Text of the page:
The status of Forest Elephant and Great Apes in Central Africa priority
WWF Biomonitoring Report
Dr N’Goran Kouame Paul (WWF Central Africa) Congo Basin Biomonitoring
Coordinator (with the contribution of: Dr Nzooh Dongmo Zacharie Laurent
(WWF Cameroon) Biomonitoring and Wildlife Management Coordinator Le-Duc
Yeno Stephane (WWF Gabon) Information Management Programme Coordinator
Elephants and great apes are among WWF priority species in the Congo Basin.
WWF?s work in Central Africa focuses on 12 landscapes and 21 priority sites
which are essentially protected areas. WWF is present in five countries,
namely Cameroon, Gabon, Central African Republic, Democratic Republic of
Congo and the Republic of Congo. It works closely with governments,
conservation NGOs and other private partners to implement conservation
in priority protected areas and their surrounding zones. In a bid to
provide up-to-date information to assist managers in decision-making and
ultimately to assess the impact of conservation activities, WWF revitalized
its biomonitoring program in March 2014.
Within the framework of the biomonitoring program, WWF carried out wildlife
inventories covering an area of 5,850,000 hectares between 2014 and 2016.
These inventories, organized in seven phases, involved four countries,
namely Cameroon, the Republic of Congo, the Central African Republic (CAR)
and Gabon. It was conducted in three conservation landscapes: Campo Ma?an,
Sangha Tri-National (TNS) and Trinational Dja-Odzala-Minkebe (TRIDOM). About
one quarter of the total area of the landscapes was covered. Cameroon
represented 58% of the total area covered, while CAR, Congo and Gabon
respectively 11%, 22% and 9% of the area surveyed. Forest concessions,
community hunting zones and other land use types covered 80% of the area
surveyed while protected areas covered 20% .
This is the first time wildlife census has been carried out on such a large
scale and over a short period of time in Central Africa. The main objective
of the inventories was to establish the status of large and medium-sized
mammals, as well as anthropogenic pressures in national parks and their
peripheral zones, with particular focus on forest elephant (Loxodonta
cyclotis) and great apes: the chimpanzee (Pan troglodytes) and the Western
Gorilla (gorilla gorilla). These inventories also contribute to enrich the
international databases for elephants and great apes. The recent
publication by IUCN on the status of African elephants included results of
20 sites surveyed by WWF in 2014 and 2015.
However, it is important to note that conservation efforts have resulted in
a significant reduction of human pressure in priority sites as compared to
the peripheral zone (other forests), with hunting activities reduced by
half in priority sites (national parks). This has resulted in relatively
higher elephant density in national parks compared to the surrounding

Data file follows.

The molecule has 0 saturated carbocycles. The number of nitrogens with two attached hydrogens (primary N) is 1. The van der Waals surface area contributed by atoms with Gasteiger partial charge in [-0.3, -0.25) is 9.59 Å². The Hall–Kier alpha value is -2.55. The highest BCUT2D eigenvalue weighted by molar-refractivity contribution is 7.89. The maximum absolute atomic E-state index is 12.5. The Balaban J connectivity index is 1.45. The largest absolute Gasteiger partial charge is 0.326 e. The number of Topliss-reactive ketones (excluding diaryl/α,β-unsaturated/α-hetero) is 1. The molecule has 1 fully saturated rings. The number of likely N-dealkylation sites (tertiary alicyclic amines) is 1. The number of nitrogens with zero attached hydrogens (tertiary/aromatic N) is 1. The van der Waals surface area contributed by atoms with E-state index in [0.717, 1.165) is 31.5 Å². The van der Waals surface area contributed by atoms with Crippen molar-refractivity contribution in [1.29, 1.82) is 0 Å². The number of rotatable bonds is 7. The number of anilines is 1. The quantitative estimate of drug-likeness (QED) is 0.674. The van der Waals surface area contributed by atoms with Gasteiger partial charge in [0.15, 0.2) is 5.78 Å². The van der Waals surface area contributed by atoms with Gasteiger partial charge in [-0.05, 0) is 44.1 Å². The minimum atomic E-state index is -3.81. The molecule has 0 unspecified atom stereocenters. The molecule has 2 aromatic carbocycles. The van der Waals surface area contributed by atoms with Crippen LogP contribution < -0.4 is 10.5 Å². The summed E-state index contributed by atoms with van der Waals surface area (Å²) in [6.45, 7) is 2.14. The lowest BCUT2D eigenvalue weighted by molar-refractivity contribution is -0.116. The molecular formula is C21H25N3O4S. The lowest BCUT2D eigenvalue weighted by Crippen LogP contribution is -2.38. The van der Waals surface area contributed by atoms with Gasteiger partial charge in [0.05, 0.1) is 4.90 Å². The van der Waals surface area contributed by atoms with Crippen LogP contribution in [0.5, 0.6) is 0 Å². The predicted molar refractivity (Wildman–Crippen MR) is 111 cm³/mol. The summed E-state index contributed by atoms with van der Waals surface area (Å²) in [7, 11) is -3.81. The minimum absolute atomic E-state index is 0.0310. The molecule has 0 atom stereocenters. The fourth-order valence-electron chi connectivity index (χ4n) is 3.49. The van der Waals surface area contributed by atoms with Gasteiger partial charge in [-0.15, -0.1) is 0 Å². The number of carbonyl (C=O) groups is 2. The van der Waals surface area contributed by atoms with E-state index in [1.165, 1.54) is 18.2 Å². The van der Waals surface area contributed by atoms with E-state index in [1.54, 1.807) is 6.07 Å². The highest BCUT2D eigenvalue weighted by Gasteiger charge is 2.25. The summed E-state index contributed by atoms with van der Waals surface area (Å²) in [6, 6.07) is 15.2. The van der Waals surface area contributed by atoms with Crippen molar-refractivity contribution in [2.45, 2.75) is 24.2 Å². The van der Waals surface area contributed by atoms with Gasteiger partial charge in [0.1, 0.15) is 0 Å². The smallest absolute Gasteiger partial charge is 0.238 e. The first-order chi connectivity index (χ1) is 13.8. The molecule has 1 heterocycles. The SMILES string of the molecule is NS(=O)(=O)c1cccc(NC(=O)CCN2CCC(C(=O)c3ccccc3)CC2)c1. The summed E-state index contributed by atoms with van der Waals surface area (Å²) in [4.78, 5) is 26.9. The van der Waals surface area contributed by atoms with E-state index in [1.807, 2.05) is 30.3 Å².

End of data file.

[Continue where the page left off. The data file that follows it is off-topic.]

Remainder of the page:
multiple use zones. However, the situation remains preoccupying as funds
allocated to conservation remain well below the minimum required for most
sites. Conservation efforts must extend to peripheral zones because of the
migration of certain animal populations, especially elephants.
The line transect technique was used in the inventories, which is widely
applied and internationally recognized for wildlife inventories throughout
the world. The data collection phase covered a total of 2,875 km and
involved local communities as well as protected areas managers and
biomonitoring specialists under the supervision of WWF. In addition to the
euro 575,000 cost, the data collection mobilized 33,560 man-days. The staff
were also trained on wildlife survey and data processing techniques.
Gorillas and chimpanzees respectively represent 75% and 25% of great apes
in the sampled area. The results show that the area covered contains a
population estimated at 59,000 weaned great apes (with minimal and maximal
estimates of 50,500 and 72,500 weaned individuals respectively). This
corresponds to an average density of 1 individual/ km2 in the sampled area.
The lowest density is found in the Campo Ma?an landscape (0.54 individual /
km2) while average densities in TRIDOM and TNS landscapes are twice higher.
The elephant population ranges between 7,000 and 13,500 individuals, with a
mean estimate of 9,500 individuals. The average density is 0.16 individual
/km2; the highest density being in the TNS landscape (0.31 individual /
km2) and the lowest in the TRIDOM landscape (0.10 individual / km2).
Trends analysis of population sizes in priority sites show a general
stability of great ape populations, whereas those of elephants have
declined remained relatively stable in Campo Ma?an National Park (between
2008 and 2014) and in the Dzanga Sangha Protected Areas (between 2012 and
2016) with not more than 11% variation in the mean in Lob?k? National Park
(51% between 2002 and 2015), Nki National Park (78% between 2005 and 2015)
and Boumba-Bek National Park (90% between 2011 and 2015). These large
declines are due to the massive killing of elephants for ivory, whose trade
has grown disproportionately throughout the world in the last decade.
Protected areas managers now have up-to-date detailed results for urgent
conservation actions to be taken. At the level of Cameroon for example, the
results were officially presented to the government and other stakeholders
on November 25, 2016, in order to alert the authorities on the gravity of
the situation. This report is, therefore, a special call at national and
international levels for the mobilization of all stakeholders and resources
to safeguard the megafauna of the Congo Basin through increased
conservation efforts. The impact of field activities must be evaluated
through an integrated biomonitoring program that is in line with
international best practices and up-to-date methodology.